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Remember why the Fourth deserves celebration

As the United States celebrates its  237th anniversary as a nation, the American people find themselves deeply divided over the right course for the future.

That is OK. That is how things are supposed to work.

We are a free people, so we express differing opinions and opposing viewpoints. The world reserves unanimity in public thought for miserable places like North Korea and Kyrgyzstan.

The Founding Fathers of the United States chose a different course in setting the foundation for what Abraham Lincoln later called "a new nation, conceived in liberty, and dedicated to the proposition that all men are created equal."

The Founders cemented their belief in the unalienable right of all people to life, liberty and happiness given to them at birth by their Creator.

"That to secure these rights, governments are instituted among men, deriving their just powers from the consent of the governed," as Thomas Jefferson wrote in the Declaration of Independence.

What a concept.

Eleven years later, many of the men who signed that document and other civic leaders from the 13 former colonies gathered in Philadelphia once again to institute a federal government to secure those rights with the consent of the public.

The arguments were long and occasionally fierce, because the men knew that the future of a continent rested on the framework they set. They had serious divisions between regions, and small states correctly feared that large states would overwhelm them under a federal government.

In the end, a bicameral Congress and the division of the power among three branches of government allayed those fears and set up a system to settle regional and other political differences civilly.

"We the People of the United States, in Order to form a more perfect Union, establish Justice, insure domestic Tranquility, provide for the common defense, promote the general Welfare, and secure the Blessings of Liberty to ourselves and our Posterity, do ordain and establish this Constitution for the United States of America," they wrote.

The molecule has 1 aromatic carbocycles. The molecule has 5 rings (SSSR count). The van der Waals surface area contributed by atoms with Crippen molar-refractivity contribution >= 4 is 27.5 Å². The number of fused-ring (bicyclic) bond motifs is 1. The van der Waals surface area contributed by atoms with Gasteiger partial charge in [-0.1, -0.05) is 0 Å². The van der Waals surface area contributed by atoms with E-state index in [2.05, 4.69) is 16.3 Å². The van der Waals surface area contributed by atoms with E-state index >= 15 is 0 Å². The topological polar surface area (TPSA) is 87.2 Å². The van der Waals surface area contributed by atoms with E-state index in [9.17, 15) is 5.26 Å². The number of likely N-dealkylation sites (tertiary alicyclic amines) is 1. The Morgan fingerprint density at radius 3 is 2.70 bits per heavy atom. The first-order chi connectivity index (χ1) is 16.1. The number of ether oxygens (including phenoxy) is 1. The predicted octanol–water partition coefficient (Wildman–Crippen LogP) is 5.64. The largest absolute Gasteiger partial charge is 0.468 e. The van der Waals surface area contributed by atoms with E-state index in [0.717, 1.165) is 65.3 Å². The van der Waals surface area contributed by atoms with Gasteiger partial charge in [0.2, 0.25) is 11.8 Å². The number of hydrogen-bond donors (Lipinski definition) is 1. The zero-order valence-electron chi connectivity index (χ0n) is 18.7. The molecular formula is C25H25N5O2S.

They gave the world its first constitutional government, later completed with a Bill of Rights the guarantees necessary to protect individual liberty.

Nearly 226 years later, events again test that Constitution. Public opinion polls find a majority of the public has lost faith in Congress, the president and the Supreme Court. The division between rural America and its cities, as well as the divide between the coastal areas and the heartland, strain the unity of this nation.

The hubris of liberals, when they assumed control of the executive branch of the government in addition to their control of the legislature, widened the gap between conservatives and liberals.

Passage of Obamacare without Republican input doomed that legislation. Three years later, the law remains as unpopular as the Stamp Act.

Arguments rage over the administration's attempt to override the separation of powers and push the boundaries of executive power into new territory.

Progressives are fuming over people's attempts to thwart their agenda. Conservatives see this agenda as trampling on the rights of the governed.

These divides among people are natural. The Constitution allowed for a way to debate and settle them.

Yes, settling arguments this way is slower than settling arguments the authoritarian way - without regard to what other people think.

That is in fact the genius of the American system and the source of its superiority.

Too many in Washington are impatient, even contemptuous, of limits on their power. Too many voters don't guard their liberty fiercely enough.



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